Kelp benefits: Scottish seaweed tops food trends

Seagrass Seaweed Kelp

It’s slimy green fronds are something you’d usually try to avoid on a trip to the seaside. But now Scottish producers claim that the country’s native seaweeds are going mainstream, reporting sales into the millions.

They claim nutrient-rich varieties – from dulse to kombe, sea lettuce and sugar kelp – are flying off the shelves thanks to an explosion of interest in plant-rich diets, healthy eating and local, seasonal ingredients.

The seaweed revolution has already been championed by celebrity chefs such as Jamie Olivier and Paul Holloway with a growing number of restaurants incorporating the flavoursome sea vegetables into everything from fish dishes to pizza toppings.

Companies now farming seaweed off Scotland’s native coastlines are highlighting impressive evidence on the health benefits of seaweed. It’s high levels of iron are said to support healthy thyroid function, helping to regulate hormones and fight off everything from fatigue to depression.


A rich source of calcium and protein, it’s claimed sea vegetables’ levels of vitamin A and C are higher than those of broccoli and it boasts antioxidant and anti-inflammatory properties.

One of those benefitting is Edinburgh-based Mara Seaweed, which uses sea vegetables harvested from the Fife coastline and has just sold its four-millionth packet of dried weed. The company, which supplies to shops, restaurants and individuals around the country, has also recently started importing to the States.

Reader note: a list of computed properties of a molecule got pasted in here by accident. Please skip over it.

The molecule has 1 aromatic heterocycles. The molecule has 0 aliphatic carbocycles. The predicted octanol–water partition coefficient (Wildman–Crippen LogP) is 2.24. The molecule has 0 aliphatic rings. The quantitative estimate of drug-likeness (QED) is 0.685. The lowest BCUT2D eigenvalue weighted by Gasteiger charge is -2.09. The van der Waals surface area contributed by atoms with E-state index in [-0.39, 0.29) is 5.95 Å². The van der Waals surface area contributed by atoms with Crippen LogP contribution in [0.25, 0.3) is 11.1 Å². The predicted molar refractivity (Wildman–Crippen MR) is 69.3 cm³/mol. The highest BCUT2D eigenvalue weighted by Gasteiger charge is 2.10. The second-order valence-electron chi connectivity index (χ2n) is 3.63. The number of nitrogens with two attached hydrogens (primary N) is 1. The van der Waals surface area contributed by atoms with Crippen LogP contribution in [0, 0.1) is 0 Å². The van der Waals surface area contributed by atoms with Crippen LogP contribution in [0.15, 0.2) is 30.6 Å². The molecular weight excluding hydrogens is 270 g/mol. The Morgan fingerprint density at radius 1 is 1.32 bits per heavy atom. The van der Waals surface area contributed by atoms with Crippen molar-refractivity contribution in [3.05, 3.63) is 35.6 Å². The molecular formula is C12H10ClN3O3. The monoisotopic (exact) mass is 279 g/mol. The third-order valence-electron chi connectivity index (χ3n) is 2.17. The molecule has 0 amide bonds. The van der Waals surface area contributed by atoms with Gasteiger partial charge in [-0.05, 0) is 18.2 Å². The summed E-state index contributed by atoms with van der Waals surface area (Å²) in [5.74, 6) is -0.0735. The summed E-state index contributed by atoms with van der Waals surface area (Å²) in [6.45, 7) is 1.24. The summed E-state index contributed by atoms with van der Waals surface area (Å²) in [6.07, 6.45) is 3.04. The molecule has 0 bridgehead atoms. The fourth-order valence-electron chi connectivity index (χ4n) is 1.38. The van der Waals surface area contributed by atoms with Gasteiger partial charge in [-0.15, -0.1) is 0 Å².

Rory MacPhee, harvesting manager, said: “When we started up no-one knew about seaweed apart from a few people who got it in the Chinese health food shop. If you’d told me we’d be this big seven years ago when we were selling it at farmers markets I’d have said: ‘don’t be daft’.

“It is a tough business and we’ve invested a lot in research and development and worked very hard to get here but it’s paying off. Plant-based foods are becoming more and more of a zeitgeist. People are interested in antioxidants like turmeric and seaweed has so much to offer there.”

Read the full article at The Herald.

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